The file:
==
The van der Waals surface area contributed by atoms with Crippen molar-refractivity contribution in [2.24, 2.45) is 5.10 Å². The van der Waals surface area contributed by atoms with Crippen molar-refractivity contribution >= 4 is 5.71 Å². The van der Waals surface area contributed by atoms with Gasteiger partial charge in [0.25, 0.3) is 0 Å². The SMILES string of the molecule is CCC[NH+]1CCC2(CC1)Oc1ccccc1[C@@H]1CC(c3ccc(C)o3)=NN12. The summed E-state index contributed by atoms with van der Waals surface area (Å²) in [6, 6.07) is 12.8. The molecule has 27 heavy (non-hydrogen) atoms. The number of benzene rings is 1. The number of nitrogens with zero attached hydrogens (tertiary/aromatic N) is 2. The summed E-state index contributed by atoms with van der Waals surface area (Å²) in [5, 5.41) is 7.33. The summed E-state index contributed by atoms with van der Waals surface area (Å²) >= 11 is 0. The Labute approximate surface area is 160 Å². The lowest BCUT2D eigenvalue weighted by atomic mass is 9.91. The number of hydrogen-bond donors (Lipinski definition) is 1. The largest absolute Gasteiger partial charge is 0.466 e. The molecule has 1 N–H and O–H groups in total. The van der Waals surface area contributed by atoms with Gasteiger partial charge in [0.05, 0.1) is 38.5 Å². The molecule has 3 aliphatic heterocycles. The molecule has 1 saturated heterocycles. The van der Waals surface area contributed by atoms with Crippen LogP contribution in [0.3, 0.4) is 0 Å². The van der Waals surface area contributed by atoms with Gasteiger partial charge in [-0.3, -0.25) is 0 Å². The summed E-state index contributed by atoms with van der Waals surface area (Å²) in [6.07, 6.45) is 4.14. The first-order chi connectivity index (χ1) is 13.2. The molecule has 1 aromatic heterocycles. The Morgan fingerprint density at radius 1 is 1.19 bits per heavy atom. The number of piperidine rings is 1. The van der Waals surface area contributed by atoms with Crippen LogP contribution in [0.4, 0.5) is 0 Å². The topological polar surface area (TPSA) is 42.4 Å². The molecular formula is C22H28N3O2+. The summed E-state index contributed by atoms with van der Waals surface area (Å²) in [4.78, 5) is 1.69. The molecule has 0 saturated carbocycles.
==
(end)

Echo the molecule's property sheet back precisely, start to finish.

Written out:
The van der Waals surface area contributed by atoms with Crippen molar-refractivity contribution in [2.24, 2.45) is 5.10 Å². The van der Waals surface area contributed by atoms with Crippen molar-refractivity contribution >= 4 is 5.71 Å². The van der Waals surface area contributed by atoms with Gasteiger partial charge in [0.25, 0.3) is 0 Å². The SMILES string of the molecule is CCC[NH+]1CCC2(CC1)Oc1ccccc1[C@@H]1CC(c3ccc(C)o3)=NN12. The summed E-state index contributed by atoms with van der Waals surface area (Å²) in [6, 6.07) is 12.8. The molecule has 27 heavy (non-hydrogen) atoms. The number of benzene rings is 1. The number of nitrogens with zero attached hydrogens (tertiary/aromatic N) is 2. The summed E-state index contributed by atoms with van der Waals surface area (Å²) in [5, 5.41) is 7.33. The summed E-state index contributed by atoms with van der Waals surface area (Å²) >= 11 is 0. The Labute approximate surface area is 160 Å². The lowest BCUT2D eigenvalue weighted by atomic mass is 9.91. The number of hydrogen-bond donors (Lipinski definition) is 1. The largest absolute Gasteiger partial charge is 0.466 e. The molecule has 1 N–H and O–H groups in total. The van der Waals surface area contributed by atoms with Gasteiger partial charge in [0.05, 0.1) is 38.5 Å². The molecule has 3 aliphatic heterocycles. The molecule has 1 saturated heterocycles. The van der Waals surface area contributed by atoms with Crippen LogP contribution in [0.3, 0.4) is 0 Å². The van der Waals surface area contributed by atoms with Gasteiger partial charge in [-0.3, -0.25) is 0 Å². The summed E-state index contributed by atoms with van der Waals surface area (Å²) in [6.07, 6.45) is 4.14. The first-order chi connectivity index (χ1) is 13.2. The molecule has 1 aromatic heterocycles. The Morgan fingerprint density at radius 1 is 1.19 bits per heavy atom. The number of piperidine rings is 1. The van der Waals surface area contributed by atoms with Crippen LogP contribution in [0.4, 0.5) is 0 Å². The topological polar surface area (TPSA) is 42.4 Å². The molecular formula is C22H28N3O2+. The summed E-state index contributed by atoms with van der Waals surface area (Å²) in [4.78, 5) is 1.69. The molecule has 0 saturated carbocycles.